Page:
Next, we performed the same experiments with the pre-annealed DsrA_core:rpoS_reg complex (Figure 3E). Representative time traces of fluorescence intensities and FRET (Figure 3F) show that the binding of Hfq (monitored from the intensity jumps in the middle) induces a partial unwinding of the complex (monitored from the FRET drops occurring simultaneously with the Hfq binding), but complete unwinding of the annealed DsrA_core:rpoS_reg complex was very rare in this case (Figure 3F); even after incubation for 35min, most of DsrA_core:rpoS_reg complexes remain intact (Figure 3G), which is well contrasted to the rapid unwinding of the rpoS_reg:rpoS_rbs complex after the binding of Hfq. We speculate that the DsrA_core:rpoS_reg complex does not proceed to a complete unwinding because both RNAs have Hfq-binding sites allowing Hfq holds both RNAs simultaneously in this case (Figure 3I).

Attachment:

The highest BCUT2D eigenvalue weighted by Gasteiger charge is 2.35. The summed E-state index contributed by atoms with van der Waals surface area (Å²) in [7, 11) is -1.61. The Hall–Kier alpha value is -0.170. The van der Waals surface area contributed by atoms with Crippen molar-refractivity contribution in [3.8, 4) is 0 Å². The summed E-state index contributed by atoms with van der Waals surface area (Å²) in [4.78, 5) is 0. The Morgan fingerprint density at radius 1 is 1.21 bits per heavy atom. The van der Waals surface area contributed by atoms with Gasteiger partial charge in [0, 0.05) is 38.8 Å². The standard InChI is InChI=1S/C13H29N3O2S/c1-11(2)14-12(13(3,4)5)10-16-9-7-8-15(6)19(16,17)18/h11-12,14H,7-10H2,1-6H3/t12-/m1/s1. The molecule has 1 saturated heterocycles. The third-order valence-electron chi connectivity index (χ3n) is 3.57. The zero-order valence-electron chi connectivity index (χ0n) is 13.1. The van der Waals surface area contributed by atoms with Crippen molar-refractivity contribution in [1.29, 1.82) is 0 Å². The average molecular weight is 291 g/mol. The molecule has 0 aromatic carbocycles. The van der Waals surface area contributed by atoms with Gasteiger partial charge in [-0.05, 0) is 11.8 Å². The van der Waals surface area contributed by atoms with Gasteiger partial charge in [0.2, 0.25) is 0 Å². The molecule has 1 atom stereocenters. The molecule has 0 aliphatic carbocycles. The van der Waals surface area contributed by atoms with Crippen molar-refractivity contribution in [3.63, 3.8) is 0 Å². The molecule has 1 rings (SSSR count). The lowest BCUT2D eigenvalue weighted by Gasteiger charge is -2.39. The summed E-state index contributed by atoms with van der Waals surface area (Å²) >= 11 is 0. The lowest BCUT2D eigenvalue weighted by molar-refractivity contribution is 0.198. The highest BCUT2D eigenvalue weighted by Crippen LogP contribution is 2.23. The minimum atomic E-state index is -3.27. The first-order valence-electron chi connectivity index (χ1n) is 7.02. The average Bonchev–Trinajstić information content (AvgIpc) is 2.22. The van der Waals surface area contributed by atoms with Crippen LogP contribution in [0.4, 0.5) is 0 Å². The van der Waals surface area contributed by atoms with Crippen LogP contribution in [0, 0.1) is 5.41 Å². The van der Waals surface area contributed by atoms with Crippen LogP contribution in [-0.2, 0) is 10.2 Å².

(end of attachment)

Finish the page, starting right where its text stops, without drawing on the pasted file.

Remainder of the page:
To study the detailed mechanism of DsrA:rpoS annealing, we added a buffer containing DsrA_core and Hfq to a detection chamber where rpoS_reg is immobilized (Figure 4A). In Figure 4B, representative time traces of fluorescence intensities and corresponding FRET are shown. Under our experimental conditions, the FRET jumps (binding of DsrA_core) were not observed in the absence of Hfq, confirming a critical role of Hfq in this DsrA:rpoS interaction. Figure 4B also shows that the annealing process of DsrA_core and rpoS_reg can be classified into three distinct stages. In stage I, brief binding of DsrA_core (monitored from Cy3/Cy5 FRET spikes) to rpoS_reg:Hfq complex occurred repeatedly while the binding of Hfq with rpoS_reg (monitored from the intensity jumps of sum signal) was maintained for hundreds of seconds (Figure 4C). Under our experimental conditions, 88% of rpoS_reg molecules in stage I were in a Hfq-bound state (inset of Figure 4C). In stage II, the ternary complex of rpoS_reg, DsrA_core and Hfq is stably maintained for much longer time than the ternary complex formation events in stage I (Supplementary Figure S2). Molecules in stage II were observed to either regress back to stage I after the dissociation of DsrA_core, or to proceed to stage III. In stage III, the DsrA_core:rpoS_reg interaction is maintained even after the dissociation of Hfq, confirming the identity of stage III as the fully annealed state. It is noticeable that, compared to stage I, the dissociation time of Hfq is appreciably reduced in stage III (Figure 4D), and the portion of RNA molecules bound to Hfq is decreased (inset of Figure 4D), an observation consistent with the model of an efficient recycling of Hfq (21).